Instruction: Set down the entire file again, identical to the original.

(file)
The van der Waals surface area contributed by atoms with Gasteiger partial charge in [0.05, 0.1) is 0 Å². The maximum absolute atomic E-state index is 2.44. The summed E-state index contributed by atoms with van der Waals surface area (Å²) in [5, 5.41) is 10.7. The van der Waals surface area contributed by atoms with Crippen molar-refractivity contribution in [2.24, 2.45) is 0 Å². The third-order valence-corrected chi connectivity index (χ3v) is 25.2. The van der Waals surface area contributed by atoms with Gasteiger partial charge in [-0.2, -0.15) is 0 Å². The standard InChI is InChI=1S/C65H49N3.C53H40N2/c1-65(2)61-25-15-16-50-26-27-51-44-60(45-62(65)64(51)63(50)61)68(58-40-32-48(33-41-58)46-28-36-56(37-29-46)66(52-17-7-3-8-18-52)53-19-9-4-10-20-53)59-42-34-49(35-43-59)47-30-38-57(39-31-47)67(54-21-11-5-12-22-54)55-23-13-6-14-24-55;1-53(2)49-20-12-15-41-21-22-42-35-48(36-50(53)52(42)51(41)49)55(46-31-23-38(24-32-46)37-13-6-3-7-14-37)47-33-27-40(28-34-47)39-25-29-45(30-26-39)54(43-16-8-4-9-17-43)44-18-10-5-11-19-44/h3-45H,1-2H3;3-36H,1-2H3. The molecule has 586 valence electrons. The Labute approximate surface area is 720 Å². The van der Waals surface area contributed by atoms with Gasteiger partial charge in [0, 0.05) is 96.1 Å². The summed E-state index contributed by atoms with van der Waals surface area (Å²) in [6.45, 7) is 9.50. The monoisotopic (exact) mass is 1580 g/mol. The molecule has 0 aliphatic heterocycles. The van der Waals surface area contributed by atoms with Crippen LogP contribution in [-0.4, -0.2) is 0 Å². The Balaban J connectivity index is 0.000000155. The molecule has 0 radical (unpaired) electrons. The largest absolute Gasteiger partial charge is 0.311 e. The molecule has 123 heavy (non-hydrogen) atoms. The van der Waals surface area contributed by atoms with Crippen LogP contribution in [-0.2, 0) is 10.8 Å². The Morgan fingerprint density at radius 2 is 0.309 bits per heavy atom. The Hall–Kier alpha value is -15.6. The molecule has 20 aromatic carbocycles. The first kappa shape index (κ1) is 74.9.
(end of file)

The van der Waals surface area contributed by atoms with Gasteiger partial charge in [0.05, 0.1) is 0 Å². The maximum absolute atomic E-state index is 2.44. The summed E-state index contributed by atoms with van der Waals surface area (Å²) in [5, 5.41) is 10.7. The van der Waals surface area contributed by atoms with Crippen molar-refractivity contribution in [2.24, 2.45) is 0 Å². The third-order valence-corrected chi connectivity index (χ3v) is 25.2. The van der Waals surface area contributed by atoms with Gasteiger partial charge in [-0.2, -0.15) is 0 Å². The standard InChI is InChI=1S/C65H49N3.C53H40N2/c1-65(2)61-25-15-16-50-26-27-51-44-60(45-62(65)64(51)63(50)61)68(58-40-32-48(33-41-58)46-28-36-56(37-29-46)66(52-17-7-3-8-18-52)53-19-9-4-10-20-53)59-42-34-49(35-43-59)47-30-38-57(39-31-47)67(54-21-11-5-12-22-54)55-23-13-6-14-24-55;1-53(2)49-20-12-15-41-21-22-42-35-48(36-50(53)52(42)51(41)49)55(46-31-23-38(24-32-46)37-13-6-3-7-14-37)47-33-27-40(28-34-47)39-25-29-45(30-26-39)54(43-16-8-4-9-17-43)44-18-10-5-11-19-44/h3-45H,1-2H3;3-36H,1-2H3. The molecule has 586 valence electrons. The Labute approximate surface area is 720 Å². The van der Waals surface area contributed by atoms with Gasteiger partial charge in [0, 0.05) is 96.1 Å². The summed E-state index contributed by atoms with van der Waals surface area (Å²) in [6.45, 7) is 9.50. The monoisotopic (exact) mass is 1580 g/mol. The molecule has 0 aliphatic heterocycles. The van der Waals surface area contributed by atoms with Crippen LogP contribution in [-0.4, -0.2) is 0 Å². The Balaban J connectivity index is 0.000000155. The molecule has 0 radical (unpaired) electrons. The largest absolute Gasteiger partial charge is 0.311 e. The molecule has 123 heavy (non-hydrogen) atoms. The van der Waals surface area contributed by atoms with Crippen LogP contribution in [-0.2, 0) is 10.8 Å². The Morgan fingerprint density at radius 2 is 0.309 bits per heavy atom. The Hall–Kier alpha value is -15.6. The molecule has 20 aromatic carbocycles. The first kappa shape index (κ1) is 74.9.